About NCLEX (aka, any one who is not going to be an RN, the rest of this post is boring), for those who will be taking it in the future, because I know this is a source of great stress and everyone wants to hear everyone's take on the exam. One can never have too many opinions regarding that blasted test, or so it seems. Anyway, I studied for 6 days. Yes, 6- where I actually paid attention to what I was reading and thinking through the questions and answers, not just guessing to get the answer. I'm thinking it's probably pretty obvious to anyone who knows what I went through for the past year that I work best under pressure. Sure, I'm a totally stressed out spaz ball, but I perform very well. I probably studied 9-11 hours each day, doing as many practice questions as I could, which ended up being around 3000 total.
I don't know what other nursing programs use, but my program required us to do various ATI exams throughout the program. I hate ATI. HATE IT. I took a 3 day ATI prep course the week between finishing school and graduation. Again, I HATE ATI. Because of this profound hatred, I had no desire to do anything with ATI in regards to studying. I did one comprehensive exam of 150 questions during my 6 days of studying, but that was it.
The resources I used are as follows: Saunders NCLEX RN Review, 5th edition. This book is amazing. It basically breaks down every system of the body, both adult and pediatric, and gives you info on what you really need to know. Then there are practice quizzes at the end of each section. Furthermore, the book comes with a CD that has 4300+ practice questions, which you can do in quiz mode (10 questions at a time), or study mode (receive rationales immediately). This is pretty much the main resource I used.
I also (briefly) used the 2011-2012 Kaplan NCLEX RN Review. The first 100 pages are tips about how to approach NCLEX and the style of questions asked. These tips were invaluable. I cannot stress how important knowing how to read and answer an NCLEX style question is. This text also has a CD of 150 questions (maybe more, maybe less... I can't remember exactly) that are formated exactly like the NCLEX exam is (meaning the screen for the questions on the CD is comparable to the screen of NCLEX), which was nice.
The other thing that saved my tail was stumbling upon an allnurses.com board that had infection control precautions mnemonics listed. I never learned these mnemonics in school and I am SO glad I found them the morning of the exam because I'm 95% sure without them, I would have failed. Let's just say that apparently knowing what illnesses require what kinds of isolation is very important in the nursing world. Just google "infection control mnemonics" and links to several posts on that message board should come up.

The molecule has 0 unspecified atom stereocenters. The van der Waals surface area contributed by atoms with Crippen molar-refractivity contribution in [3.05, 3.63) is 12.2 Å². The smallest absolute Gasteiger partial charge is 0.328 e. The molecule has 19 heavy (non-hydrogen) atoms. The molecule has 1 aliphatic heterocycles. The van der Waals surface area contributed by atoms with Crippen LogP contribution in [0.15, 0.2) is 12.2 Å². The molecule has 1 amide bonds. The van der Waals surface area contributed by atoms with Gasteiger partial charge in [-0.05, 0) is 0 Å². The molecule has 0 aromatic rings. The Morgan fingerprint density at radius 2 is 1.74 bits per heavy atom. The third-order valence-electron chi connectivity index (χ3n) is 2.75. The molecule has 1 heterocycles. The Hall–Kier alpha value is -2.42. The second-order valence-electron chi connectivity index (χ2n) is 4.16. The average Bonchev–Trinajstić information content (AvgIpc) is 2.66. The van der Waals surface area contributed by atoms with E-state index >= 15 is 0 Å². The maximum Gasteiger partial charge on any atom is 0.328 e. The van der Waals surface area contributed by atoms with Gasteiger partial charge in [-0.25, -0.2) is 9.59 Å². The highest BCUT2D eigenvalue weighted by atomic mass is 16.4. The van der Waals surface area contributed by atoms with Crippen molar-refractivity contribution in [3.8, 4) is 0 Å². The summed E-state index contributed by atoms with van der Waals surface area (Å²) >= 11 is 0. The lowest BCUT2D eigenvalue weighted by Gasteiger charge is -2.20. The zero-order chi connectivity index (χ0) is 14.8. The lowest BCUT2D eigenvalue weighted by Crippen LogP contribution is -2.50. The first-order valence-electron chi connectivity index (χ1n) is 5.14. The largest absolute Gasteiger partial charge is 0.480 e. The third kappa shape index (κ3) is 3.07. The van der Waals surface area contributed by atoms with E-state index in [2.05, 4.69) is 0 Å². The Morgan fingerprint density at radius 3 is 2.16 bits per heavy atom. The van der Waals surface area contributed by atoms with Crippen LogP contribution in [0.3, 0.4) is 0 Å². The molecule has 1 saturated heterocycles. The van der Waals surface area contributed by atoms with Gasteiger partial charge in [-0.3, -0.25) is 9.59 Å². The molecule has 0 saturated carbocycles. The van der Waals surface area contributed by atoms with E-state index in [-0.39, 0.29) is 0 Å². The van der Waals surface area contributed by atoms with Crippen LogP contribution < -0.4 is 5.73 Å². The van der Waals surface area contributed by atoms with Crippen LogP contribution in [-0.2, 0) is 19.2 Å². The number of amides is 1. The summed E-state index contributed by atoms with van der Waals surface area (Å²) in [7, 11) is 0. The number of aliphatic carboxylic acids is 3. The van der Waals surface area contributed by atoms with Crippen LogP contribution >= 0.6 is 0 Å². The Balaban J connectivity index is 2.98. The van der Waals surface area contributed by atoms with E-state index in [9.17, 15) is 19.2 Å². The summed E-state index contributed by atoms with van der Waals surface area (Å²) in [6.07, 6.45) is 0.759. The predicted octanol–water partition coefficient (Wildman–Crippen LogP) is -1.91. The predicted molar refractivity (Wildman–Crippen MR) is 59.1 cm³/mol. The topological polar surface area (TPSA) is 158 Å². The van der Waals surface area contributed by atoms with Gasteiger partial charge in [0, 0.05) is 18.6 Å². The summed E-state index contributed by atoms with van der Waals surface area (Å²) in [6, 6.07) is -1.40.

Now, obviously my method of studying is not right for everyone. I didn't eat much the week prior and sleeping was also a bit of a struggle. I also think I burned myself out on doing so many questions in such a short amount of time and I'm not entirely sure I could do it again if I had to, but I just knew I wouldn't take it seriously had I spent the entire month post-grad and pre-exam studying. I needed the pressure to make me crack down. For the actual exam, I ended up having 150 something questions (minimum is 75, max is 265) and it took me 3 hours (max time is 6 hours). I was praying for it to stop. I was so ADD by that point and sick and tired of answering questions, but at the same time I knew every new question meant I was still in the game, so I made sure to read carefully and think logically. When it shut off, I immediately felt a sigh of relief, like "It's over! I know I passed!" Yea, that feeling lasted all of 5 minutes.
Indiana has been posting results very quickly. All of my friends found out within 30 minutes-2 hours of testing. I found out 16 hours after I finished... likely because I finished at 430 and the office responsible for licensing closes at 5. It was hell waiting, but my point is, if other states are as efficient as IN is, don't pay the fee to have your results expedited and don't believe it when they tell you your results won't be posted for a minimum of 48 hours (although the time of year that I took my exam may have something to do with it, since I'm assuming most May grads have already taken it). Lastly, because I knew that I wouldn't sleep well until I had some inkling of an idea of how I did, there is a trick on the Pearson Vue website that you can try after you finish the exam. If you log in and try to register to take NCLEX and a pop up comes up that says something like, "Our records indicate... contact... you cannot register at this time," it likely means that you passed. If it processes your request and takes you to the credit card page, you may have failed (but I know of someone who this happened to and she passed).
So to all of you taking NCLEX in the future, my best advice is to do practice questions and have a clear understanding of how to approach NCLEX style questions. Knowing specifics about a million different diseases really is not necessary. I'm a terrible test taker; always have been, always will be. If I can pass on the first try, trust me, any one can, as long as you put in the effort. And then you get to add RN to the end of your name and do a little happy dance every time you see it because you know that you NEVER have to take NCLEX again!
Hope this helps at least one person out there :)
Marianne Fancypants, RN